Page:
2. Reduced Size

Silicon Photonics
Using silicon as an optical medium and leveraging CMOS fabrication processing technology, silicon photonics allows tighter monolithic integration of many optical functions within a single device. While traditional optics systems used many discrete devices, silicon photonics allows all those devices to fit onto a single silicon chip reducing the size.  Silicon photonics has been a key enabler for achieving the tremendous size reduction in Figure 1.

Component Stacking
In component stacking, the DSP and PIC are tightly co-packaged on the same substrate, and the high-speed modulator driver and TIA components are stacked on the PIC which also reduces the size.  Component stacking is a process widely adopted in the electronics manufacturing process that is now being applied to opto-electronic technology manufacturing.

Co-packaging and Integrated Control IC
Size reductions are achieved by integrating functions and the control IC through co-packaging techniques. Smaller devices can translate into either more functionality within the same form factor and power consumption footprint or a smaller form factor with the same functionality and power consumption as the previous generation. For example, in the Acacia CFP2 form factor, the integration of multiple discrete control ICs into one integrated device led to a 500 percent reduction in board footprint.

3. Increased Capacity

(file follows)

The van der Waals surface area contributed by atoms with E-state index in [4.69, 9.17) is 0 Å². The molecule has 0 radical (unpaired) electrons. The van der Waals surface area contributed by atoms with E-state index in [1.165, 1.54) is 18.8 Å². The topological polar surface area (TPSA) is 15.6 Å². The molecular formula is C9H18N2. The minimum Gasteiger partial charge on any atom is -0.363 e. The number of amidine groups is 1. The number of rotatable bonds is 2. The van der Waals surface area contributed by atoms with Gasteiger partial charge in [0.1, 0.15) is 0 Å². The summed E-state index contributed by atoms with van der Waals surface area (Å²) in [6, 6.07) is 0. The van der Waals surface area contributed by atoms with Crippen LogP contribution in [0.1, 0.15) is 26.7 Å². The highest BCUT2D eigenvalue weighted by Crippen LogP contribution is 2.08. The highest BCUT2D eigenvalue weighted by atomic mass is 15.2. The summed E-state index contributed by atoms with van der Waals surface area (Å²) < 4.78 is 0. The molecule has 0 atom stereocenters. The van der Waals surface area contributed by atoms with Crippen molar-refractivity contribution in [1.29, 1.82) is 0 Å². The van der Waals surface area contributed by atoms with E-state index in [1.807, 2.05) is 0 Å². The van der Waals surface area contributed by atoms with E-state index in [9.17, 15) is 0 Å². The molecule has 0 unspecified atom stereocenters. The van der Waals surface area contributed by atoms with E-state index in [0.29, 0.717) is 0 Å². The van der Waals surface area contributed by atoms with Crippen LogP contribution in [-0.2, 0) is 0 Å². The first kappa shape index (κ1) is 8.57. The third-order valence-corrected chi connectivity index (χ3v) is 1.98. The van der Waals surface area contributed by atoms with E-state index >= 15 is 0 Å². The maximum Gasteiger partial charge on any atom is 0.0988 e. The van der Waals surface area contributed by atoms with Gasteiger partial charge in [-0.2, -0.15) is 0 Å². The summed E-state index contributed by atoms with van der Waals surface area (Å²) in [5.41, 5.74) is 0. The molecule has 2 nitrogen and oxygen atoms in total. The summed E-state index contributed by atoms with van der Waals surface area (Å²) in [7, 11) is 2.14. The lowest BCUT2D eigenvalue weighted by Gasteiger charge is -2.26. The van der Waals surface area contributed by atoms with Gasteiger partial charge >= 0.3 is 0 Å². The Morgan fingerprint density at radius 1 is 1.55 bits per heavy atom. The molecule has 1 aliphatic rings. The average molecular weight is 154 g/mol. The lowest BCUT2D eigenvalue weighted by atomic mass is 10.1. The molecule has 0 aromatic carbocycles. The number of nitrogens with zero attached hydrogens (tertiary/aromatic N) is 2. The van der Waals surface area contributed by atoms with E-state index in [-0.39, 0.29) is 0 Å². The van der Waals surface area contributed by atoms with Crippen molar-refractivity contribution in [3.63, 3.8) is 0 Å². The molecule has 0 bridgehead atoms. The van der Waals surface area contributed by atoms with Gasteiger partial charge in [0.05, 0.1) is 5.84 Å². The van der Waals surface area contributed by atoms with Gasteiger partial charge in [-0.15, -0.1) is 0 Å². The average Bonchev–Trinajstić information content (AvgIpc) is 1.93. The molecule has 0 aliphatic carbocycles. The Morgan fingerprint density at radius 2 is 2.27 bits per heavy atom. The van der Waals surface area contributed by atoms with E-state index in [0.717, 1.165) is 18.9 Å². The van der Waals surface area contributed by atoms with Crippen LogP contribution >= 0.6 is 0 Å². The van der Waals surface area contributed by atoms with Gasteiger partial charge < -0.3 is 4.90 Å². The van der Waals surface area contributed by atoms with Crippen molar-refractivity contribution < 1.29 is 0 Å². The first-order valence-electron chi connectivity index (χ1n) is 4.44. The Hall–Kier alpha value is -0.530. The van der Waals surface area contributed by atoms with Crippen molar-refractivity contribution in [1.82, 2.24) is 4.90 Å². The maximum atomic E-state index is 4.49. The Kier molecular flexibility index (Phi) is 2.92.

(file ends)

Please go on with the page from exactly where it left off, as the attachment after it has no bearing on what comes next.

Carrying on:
Enhancing DSP and Increasing Baud Rate
With network capacity demands increasing, network operators are challenged with an ongoing need to deploy solutions that can keep up with these capacity demands while being power, size and cost efficient. High speed opto-electronic integration and advanced packaging can deliver high-capacity transport from the state-of-art DSP.

Increasing baud rate has always been an efficient way to enable more cost-effective optical networks by reducing the number of optics required to support a given transmission capacity. By doubling baud rate over previous generations, we can support twice the capacity per carrier over greater reaches than prior generations. This approach provides a simple, scalable path that supports higher capacity per carrier over the reaches needed for existing and new network architectures.

Acacia’s Implementation: 3D Siliconization
Acacia’s approach to co-packaging is called 3D Siliconization technology. This process utilizes highly scalable and reliable volume electronics manufacturing processes which applies 3D stacking packaging techniques to enable a single device to include all the high speed opto-electronic functions necessary for coherent transceivers. With 3D Siliconization, the high-speed RF interfaces are tightly coupled together, resulting in improved signal integrity for high baud rate signals.

Figure 3.  3D Siliconization improves signal integrity and performance via the reduction of electrical inter-connects, in addition to the benefits in cost, reliability, power, and size.

This device decreases footprint by including the DSP, PIC, drivers, and TIAs, and is manufactured using standard CMOS packaging processes that leverage the same reliability, cost, and volume scaling advantages.  This approach is utilized by Acacia’s 400G pluggable family and the 1.2T 140Gbaud Coherent Interconnect Module 8 (CIM 8).